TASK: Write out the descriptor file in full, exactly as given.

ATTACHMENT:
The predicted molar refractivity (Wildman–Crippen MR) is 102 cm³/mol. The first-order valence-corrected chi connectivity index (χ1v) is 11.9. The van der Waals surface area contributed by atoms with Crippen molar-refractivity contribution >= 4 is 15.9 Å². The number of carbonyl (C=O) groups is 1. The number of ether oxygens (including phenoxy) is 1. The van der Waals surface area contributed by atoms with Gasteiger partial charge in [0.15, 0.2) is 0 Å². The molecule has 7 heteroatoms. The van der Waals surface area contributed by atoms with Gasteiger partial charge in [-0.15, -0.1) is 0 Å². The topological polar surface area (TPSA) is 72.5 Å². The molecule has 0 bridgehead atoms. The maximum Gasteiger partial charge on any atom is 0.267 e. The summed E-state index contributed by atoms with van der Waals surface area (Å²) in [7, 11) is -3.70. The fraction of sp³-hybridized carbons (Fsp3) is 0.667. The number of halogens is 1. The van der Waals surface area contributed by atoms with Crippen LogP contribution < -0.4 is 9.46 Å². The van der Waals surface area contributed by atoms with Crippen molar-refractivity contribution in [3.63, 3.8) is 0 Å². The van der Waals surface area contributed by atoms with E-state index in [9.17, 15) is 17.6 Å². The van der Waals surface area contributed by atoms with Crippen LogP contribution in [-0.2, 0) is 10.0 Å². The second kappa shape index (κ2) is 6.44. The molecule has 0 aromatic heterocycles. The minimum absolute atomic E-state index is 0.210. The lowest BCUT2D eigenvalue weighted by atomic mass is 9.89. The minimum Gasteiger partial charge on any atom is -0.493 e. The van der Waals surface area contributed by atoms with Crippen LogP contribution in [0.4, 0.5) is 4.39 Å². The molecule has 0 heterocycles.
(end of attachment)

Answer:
The predicted molar refractivity (Wildman–Crippen MR) is 102 cm³/mol. The first-order valence-corrected chi connectivity index (χ1v) is 11.9. The van der Waals surface area contributed by atoms with Crippen molar-refractivity contribution >= 4 is 15.9 Å². The number of carbonyl (C=O) groups is 1. The number of ether oxygens (including phenoxy) is 1. The van der Waals surface area contributed by atoms with Gasteiger partial charge in [0.15, 0.2) is 0 Å². The molecule has 7 heteroatoms. The van der Waals surface area contributed by atoms with Gasteiger partial charge in [-0.15, -0.1) is 0 Å². The topological polar surface area (TPSA) is 72.5 Å². The molecule has 0 bridgehead atoms. The maximum Gasteiger partial charge on any atom is 0.267 e. The summed E-state index contributed by atoms with van der Waals surface area (Å²) in [7, 11) is -3.70. The fraction of sp³-hybridized carbons (Fsp3) is 0.667. The number of halogens is 1. The van der Waals surface area contributed by atoms with Crippen LogP contribution < -0.4 is 9.46 Å². The van der Waals surface area contributed by atoms with Crippen molar-refractivity contribution in [3.63, 3.8) is 0 Å². The van der Waals surface area contributed by atoms with E-state index in [9.17, 15) is 17.6 Å². The van der Waals surface area contributed by atoms with Crippen LogP contribution in [-0.2, 0) is 10.0 Å². The second kappa shape index (κ2) is 6.44. The molecule has 0 aromatic heterocycles. The minimum absolute atomic E-state index is 0.210. The lowest BCUT2D eigenvalue weighted by atomic mass is 9.89. The minimum Gasteiger partial charge on any atom is -0.493 e. The van der Waals surface area contributed by atoms with Crippen LogP contribution in [0.4, 0.5) is 4.39 Å². The molecule has 0 heterocycles.